Who is Charlotte Cornfield? The video for “Cut and Dry,” a single from her new album Could Have Done Anything, answers the question with a lifelong collage of home video footage. She begins in a children’s choir, sporting a halo of blonde curls, dimpled cheeks, and a nose so buttony it belongs on a teddy bear’s sweater. We watch her grow up, get glasses, chop those curls. She leaves the choir behind and begins to noodle on an electric guitar. She shows off records by the BeatlesNeil Young, and Joni Mitchell. By the conclusion, she is eight months pregnant and surrounded on a small stage by a band in all black.

It’s clear that Cornfield knows herself, even as the rest of the world is still coming to know her. Her last album, the spry and witty Highs in the Minuses, garnered enough attention that the Toronto-based artist was able to embark on her first U.S. tour. She recorded Could Have Done Anything with producer Josh Kaufman of Bonny Light Horseman, her first time extending the creative process beyond her tight-knit community of friends. Still, even with a broader audience and a new collaborator, her work retains the cozily homemade feel of the earlier music.

Could Have Done Anything is an alt-folk record unmoored from place and time. “You and Me” begins at Toronto’s Lester B. Pearson Airport, traverses three states in a Subaru, and winds up in the Rocky Mountains. Summer sunsets in Phoenix share time with a playground laid bare by winter. She goes to see the Magnetic Fields in Montreal; she wonders whether to paint her walls “white or Los Angeles blue.” And it’s never clear whether she loved the subjects of her love songs 10 years or two days ago. Youthful imagery like bike helmets and ice cream cones dance alongside car crashes and epitaphs.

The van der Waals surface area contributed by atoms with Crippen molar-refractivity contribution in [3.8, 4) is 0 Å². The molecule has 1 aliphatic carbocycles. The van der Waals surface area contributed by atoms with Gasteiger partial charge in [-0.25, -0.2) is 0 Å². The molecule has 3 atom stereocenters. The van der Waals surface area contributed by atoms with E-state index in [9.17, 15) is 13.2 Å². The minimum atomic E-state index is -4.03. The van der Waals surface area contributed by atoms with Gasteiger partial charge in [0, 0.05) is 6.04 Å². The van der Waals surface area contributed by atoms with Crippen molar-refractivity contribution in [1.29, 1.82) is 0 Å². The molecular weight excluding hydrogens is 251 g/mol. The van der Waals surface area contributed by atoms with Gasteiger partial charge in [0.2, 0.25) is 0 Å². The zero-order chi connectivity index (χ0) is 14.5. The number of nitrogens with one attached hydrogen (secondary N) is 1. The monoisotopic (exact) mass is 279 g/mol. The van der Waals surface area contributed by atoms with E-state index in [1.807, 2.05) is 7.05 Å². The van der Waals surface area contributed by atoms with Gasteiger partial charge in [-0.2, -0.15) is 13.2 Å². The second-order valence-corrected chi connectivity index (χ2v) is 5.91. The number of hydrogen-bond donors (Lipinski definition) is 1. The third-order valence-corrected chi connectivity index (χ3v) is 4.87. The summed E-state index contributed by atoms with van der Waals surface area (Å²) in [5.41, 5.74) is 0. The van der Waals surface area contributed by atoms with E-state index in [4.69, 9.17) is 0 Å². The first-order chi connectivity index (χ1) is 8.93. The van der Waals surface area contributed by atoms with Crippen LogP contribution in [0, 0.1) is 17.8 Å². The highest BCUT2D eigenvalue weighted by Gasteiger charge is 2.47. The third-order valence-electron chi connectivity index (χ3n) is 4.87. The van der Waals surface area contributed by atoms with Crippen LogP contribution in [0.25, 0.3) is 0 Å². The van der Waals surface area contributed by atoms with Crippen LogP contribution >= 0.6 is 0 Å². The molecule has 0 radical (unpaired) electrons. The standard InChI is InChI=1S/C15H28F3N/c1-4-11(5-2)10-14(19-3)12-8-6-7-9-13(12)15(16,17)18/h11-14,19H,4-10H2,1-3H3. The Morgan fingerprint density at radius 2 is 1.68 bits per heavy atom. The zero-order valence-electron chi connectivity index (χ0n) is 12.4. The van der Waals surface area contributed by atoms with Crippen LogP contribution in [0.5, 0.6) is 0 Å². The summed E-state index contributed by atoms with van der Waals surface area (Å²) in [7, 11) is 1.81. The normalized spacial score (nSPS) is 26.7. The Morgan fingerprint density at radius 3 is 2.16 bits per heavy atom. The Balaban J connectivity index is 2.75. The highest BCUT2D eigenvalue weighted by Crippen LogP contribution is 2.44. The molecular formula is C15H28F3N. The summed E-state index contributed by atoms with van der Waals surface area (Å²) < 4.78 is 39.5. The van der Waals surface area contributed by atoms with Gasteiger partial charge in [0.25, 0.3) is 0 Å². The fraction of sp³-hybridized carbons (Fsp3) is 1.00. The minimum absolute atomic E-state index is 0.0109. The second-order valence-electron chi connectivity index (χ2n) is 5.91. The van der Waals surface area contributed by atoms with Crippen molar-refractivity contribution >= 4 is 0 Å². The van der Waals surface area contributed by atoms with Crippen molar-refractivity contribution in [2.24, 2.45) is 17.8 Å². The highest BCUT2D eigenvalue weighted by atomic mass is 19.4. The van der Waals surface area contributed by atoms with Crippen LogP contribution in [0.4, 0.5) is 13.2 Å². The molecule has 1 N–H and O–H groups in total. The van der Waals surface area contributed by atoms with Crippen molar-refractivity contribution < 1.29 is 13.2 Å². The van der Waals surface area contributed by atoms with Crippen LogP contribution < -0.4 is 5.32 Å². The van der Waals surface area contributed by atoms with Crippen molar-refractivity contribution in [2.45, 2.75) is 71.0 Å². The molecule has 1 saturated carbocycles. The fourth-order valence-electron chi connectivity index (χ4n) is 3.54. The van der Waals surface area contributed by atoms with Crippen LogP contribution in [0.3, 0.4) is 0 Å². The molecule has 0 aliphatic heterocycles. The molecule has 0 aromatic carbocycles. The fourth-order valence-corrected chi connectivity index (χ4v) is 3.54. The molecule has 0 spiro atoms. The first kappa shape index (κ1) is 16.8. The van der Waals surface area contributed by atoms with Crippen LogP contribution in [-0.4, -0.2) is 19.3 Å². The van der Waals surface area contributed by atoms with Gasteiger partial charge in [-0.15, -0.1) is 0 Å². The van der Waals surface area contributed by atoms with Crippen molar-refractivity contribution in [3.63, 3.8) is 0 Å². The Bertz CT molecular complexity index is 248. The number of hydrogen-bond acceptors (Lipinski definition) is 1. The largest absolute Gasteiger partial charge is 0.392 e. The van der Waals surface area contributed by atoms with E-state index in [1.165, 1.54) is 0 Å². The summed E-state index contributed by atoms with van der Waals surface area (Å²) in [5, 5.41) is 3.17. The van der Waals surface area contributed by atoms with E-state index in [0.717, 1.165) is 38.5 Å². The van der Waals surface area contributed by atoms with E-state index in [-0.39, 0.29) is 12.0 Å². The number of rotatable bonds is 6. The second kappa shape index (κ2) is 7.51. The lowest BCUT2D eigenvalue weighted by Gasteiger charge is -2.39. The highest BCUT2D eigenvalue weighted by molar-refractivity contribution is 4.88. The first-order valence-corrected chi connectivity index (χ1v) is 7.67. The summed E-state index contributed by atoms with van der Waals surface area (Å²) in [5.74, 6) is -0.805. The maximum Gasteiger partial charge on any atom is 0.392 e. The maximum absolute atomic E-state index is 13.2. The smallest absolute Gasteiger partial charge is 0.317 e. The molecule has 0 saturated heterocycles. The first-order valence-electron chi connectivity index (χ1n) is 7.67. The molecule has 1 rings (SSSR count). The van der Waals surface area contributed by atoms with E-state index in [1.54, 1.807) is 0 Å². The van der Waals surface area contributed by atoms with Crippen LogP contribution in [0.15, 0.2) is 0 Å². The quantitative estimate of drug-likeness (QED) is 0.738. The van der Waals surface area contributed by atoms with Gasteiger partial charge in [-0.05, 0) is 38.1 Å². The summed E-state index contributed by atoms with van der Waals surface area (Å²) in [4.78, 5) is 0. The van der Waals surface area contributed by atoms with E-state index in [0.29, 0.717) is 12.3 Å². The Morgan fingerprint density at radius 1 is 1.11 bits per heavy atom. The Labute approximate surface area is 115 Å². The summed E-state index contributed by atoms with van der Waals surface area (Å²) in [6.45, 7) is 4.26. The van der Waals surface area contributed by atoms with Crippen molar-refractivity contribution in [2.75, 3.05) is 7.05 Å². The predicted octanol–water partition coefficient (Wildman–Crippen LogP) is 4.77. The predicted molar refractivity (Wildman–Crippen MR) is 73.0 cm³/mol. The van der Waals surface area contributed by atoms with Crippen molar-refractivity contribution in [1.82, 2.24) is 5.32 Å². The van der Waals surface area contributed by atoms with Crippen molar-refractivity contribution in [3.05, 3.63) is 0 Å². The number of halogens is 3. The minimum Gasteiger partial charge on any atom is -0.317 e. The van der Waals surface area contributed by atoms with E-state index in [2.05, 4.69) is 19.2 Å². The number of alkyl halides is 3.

The stories Cornfield tells are slippery, non-linear. When she scores tickets to that sold-out Magnetic Fields show, she sings, slyly, “That gave me points with you/That I went on to use,” and holds her date’s hand as the band gets onstage. But then, the song seems to spiral out: She feels sick and wants to be alone; she’ll never get over the relationship; she asks her partner to leave; she says the guy is evil then regrets it. What really happened? Anything, anywhere, at any time: Cornfield doesn’t need, or want, us to know the specifics.

Sometimes, this spare quality works against the album. Could Have Done Anything is not even a half-hour long—so brief it resists being held. No sooner is the listener in Cornfield’s thrall than the record is over and her spell is broken. Still, Cornfield’s words linger long after the record is over, thanks in part to her lovely and understated vocal delivery: a capacious alto, generously raspy, the influence of Lucinda Williams plain. She’s also clever as all hell, given to musical wordplay. On “Nowhere,” she plays a solitary game of call and response—“Nowhere! Nowhere! Nothing! Nothing!”—to amplify her loneliness. “In From the Rain” underscores her impatience with a fickle lover: “Waiting fooooor you to say something,” she sings, holding the note for aeons. A snare sizzles under the anaphora of opener “Gentle Like the Drugs.” The choice to repeat “I see… I see… I see…” rather than describe the images outright creates distance between Cornfield and her listener. But then, that’s the point. Her visions, already compelling on the page, throw off sparks when she conjures them aloud.

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Charlotte Cornfield: Could Have Done Anything